Timothy Basil Ering (Illustrator); Kate DiCamillo
“It is such the disappointment," says the mouse mother, Antoinette, upon learning that all of her newborn litter of babies has died, save one. Despereaux, his mother names him, for all the sadness and despairs in the castle where the mice live. Despereaux Tilling is a ridiculously small mouse with huge ears. He’s sickly. He faints at loud noises. He cannot learn to scurry. And on the day his sister, Merlot, brings him to the castle library to nibble on the book pages there, something remarkable happens. Looking down at the squiggles on the page of a book of fairy tales, Despereaux finds he can read the lovely words. They say, "Once upon a time." And then Despereuax encounters the beautiful Princess Pea, a human girl. He falls in love with her, breaking one of the most basic and elemental mouse rules: Do not ever, under any circumstances, reveal yourself to humans. He lets Princess Pea see him. He even speaks to her, declaiming, "My name is Despereaux. I honor you." And that, dear reader, leads to his downfall. The Mouse Council sentences him to be banished to the dark, fearsome dungeon, where he is delivered, wearing the red thread of death, to be finished off by the rats. Will he die? As the narrator says, “Reader, you must know that an interesting fate (sometimes involving rats, sometimes not) awaits almost everyone, mouse or man, who does not conform.” The novel is divided into four interconnected books about nonconformers: Despereaux; a rat named Chiarascurro, called Roscuro, born in the dungeon, who yearns to see the light upstairs; Miggery Sow, an unfortunate servant girl who will do anything to be a princess, and, of course, the kindly Princess Pea.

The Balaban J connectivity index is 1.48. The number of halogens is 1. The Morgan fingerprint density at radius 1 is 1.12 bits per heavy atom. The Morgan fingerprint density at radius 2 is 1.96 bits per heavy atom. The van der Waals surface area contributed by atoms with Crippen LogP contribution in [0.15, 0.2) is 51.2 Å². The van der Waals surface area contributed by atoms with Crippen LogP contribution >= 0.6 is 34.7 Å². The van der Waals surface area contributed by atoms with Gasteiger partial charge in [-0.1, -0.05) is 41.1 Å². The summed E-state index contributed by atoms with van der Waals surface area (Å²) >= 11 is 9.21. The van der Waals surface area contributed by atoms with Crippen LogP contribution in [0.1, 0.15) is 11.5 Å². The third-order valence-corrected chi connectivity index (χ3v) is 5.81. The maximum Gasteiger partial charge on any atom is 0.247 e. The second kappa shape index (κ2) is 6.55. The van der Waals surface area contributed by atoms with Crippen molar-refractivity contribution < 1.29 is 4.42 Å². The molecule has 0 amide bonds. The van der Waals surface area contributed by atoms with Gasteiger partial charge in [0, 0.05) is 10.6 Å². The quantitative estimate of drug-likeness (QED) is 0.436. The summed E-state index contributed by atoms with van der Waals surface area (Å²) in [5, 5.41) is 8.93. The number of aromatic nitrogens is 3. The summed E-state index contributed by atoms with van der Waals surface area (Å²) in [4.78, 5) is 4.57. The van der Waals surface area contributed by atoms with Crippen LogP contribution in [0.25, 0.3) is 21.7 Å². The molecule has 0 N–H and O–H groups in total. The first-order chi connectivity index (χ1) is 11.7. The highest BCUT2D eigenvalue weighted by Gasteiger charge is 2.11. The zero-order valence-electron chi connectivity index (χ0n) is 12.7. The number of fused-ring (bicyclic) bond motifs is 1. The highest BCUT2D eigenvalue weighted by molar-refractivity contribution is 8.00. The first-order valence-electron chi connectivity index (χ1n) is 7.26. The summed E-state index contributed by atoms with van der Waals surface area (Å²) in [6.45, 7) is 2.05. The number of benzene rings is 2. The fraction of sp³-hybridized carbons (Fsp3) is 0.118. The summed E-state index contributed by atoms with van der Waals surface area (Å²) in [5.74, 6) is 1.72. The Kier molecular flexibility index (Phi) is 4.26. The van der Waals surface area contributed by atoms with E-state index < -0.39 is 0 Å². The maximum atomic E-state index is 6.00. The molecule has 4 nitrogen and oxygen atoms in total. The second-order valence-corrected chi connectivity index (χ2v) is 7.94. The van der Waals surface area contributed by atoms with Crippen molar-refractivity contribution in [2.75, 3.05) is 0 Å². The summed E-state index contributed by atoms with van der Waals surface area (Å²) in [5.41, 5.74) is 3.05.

You’ll want to use this most magnificent and unforgettable Newbery Medal winner for reading aloud at home or for book discussion groups. You can, for instance, ponder the author's statement: "Every action, reader, has a consequence." What are the consequences of the different characters' actions in the story? Think of an important action you have taken and describe its consequences.
Reviewed by : JF.
Themes : FANTASY. MICE. NEWBERY MEDAL. PRINCES AND PRINCESSES.
CRITICS HAVE SAID
- “With a masterful hand, DiCamillo weaves four story lines together in a witty, suspenseful narrative that begs to be read aloud. In her authorial asides, she hearkens back to literary traditions as old as those used by Henry Fielding. In her observations of the political machinations and follies of rodent and human societies, she reminds adult readers of George Orwell. But the unpredictable twists of plot, the fanciful characterizations, and the sweetness of tone are DiCamillo’s own. This expanded fairy tale is entertaining, heartening, and, above all, great fun.”
– School Library Journal
IF YOU LOVE THIS BOOK, THEN TRY:
- Avi. Poppy. Orchard, 1995.
- Creech, Sharon. Granny Torrelli Makes Soup. HarperCollins, 2003.
- DiCamillo, Kate. Because of Winn-Dixie. Candlewick, 2000.
- DiCamillo, Kate. The Miraculous Journey of Edward Tulane. Candlewick, 2006.
- Hoeye, Michael. Time Stops for No Mouse. Putnam, 2002.
- Jacques, Brian. Redwall. Philomel, 1987.
- King-Smith, Dick. The School Mouse. Hyperion, 1995.
- King-Smith, Dick. Three Terrible Trins. Crown, 1994.
- Oppel, Kenneth. Silverwing. Simon & Schuster, 1997.
- Pullman, Philip. I Was a Rat! Knopf, 2000.